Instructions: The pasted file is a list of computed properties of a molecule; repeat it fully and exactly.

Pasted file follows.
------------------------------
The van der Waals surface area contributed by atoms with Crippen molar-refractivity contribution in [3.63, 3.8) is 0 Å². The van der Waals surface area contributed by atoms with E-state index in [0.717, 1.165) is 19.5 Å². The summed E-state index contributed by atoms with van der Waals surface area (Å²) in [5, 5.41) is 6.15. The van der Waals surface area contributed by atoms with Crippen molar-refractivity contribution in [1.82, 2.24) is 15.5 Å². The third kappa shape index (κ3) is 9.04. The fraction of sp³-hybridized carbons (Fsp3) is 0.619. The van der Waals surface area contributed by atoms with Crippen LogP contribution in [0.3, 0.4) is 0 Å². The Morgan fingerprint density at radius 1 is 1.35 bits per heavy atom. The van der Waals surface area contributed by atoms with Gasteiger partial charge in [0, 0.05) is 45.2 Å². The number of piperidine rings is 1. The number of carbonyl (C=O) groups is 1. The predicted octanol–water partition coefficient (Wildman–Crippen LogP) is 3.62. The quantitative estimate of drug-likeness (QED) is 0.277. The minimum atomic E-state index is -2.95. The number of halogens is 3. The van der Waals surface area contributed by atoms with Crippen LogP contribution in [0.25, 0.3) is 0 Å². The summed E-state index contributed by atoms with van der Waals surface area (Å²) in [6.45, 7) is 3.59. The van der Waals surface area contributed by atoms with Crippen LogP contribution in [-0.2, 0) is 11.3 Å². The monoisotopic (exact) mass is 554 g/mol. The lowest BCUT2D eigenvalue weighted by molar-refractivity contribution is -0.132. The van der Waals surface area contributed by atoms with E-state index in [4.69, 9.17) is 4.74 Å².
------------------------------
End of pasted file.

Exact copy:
The van der Waals surface area contributed by atoms with Crippen molar-refractivity contribution in [3.63, 3.8) is 0 Å². The van der Waals surface area contributed by atoms with E-state index in [0.717, 1.165) is 19.5 Å². The summed E-state index contributed by atoms with van der Waals surface area (Å²) in [5, 5.41) is 6.15. The van der Waals surface area contributed by atoms with Crippen molar-refractivity contribution in [1.82, 2.24) is 15.5 Å². The third kappa shape index (κ3) is 9.04. The fraction of sp³-hybridized carbons (Fsp3) is 0.619. The van der Waals surface area contributed by atoms with Crippen LogP contribution in [0.3, 0.4) is 0 Å². The Morgan fingerprint density at radius 1 is 1.35 bits per heavy atom. The van der Waals surface area contributed by atoms with Gasteiger partial charge in [0, 0.05) is 45.2 Å². The number of piperidine rings is 1. The number of carbonyl (C=O) groups is 1. The predicted octanol–water partition coefficient (Wildman–Crippen LogP) is 3.62. The quantitative estimate of drug-likeness (QED) is 0.277. The minimum atomic E-state index is -2.95. The number of halogens is 3. The van der Waals surface area contributed by atoms with Crippen LogP contribution in [0.25, 0.3) is 0 Å². The summed E-state index contributed by atoms with van der Waals surface area (Å²) in [6.45, 7) is 3.59. The van der Waals surface area contributed by atoms with Crippen LogP contribution in [-0.2, 0) is 11.3 Å². The monoisotopic (exact) mass is 554 g/mol. The lowest BCUT2D eigenvalue weighted by molar-refractivity contribution is -0.132. The van der Waals surface area contributed by atoms with E-state index in [4.69, 9.17) is 4.74 Å².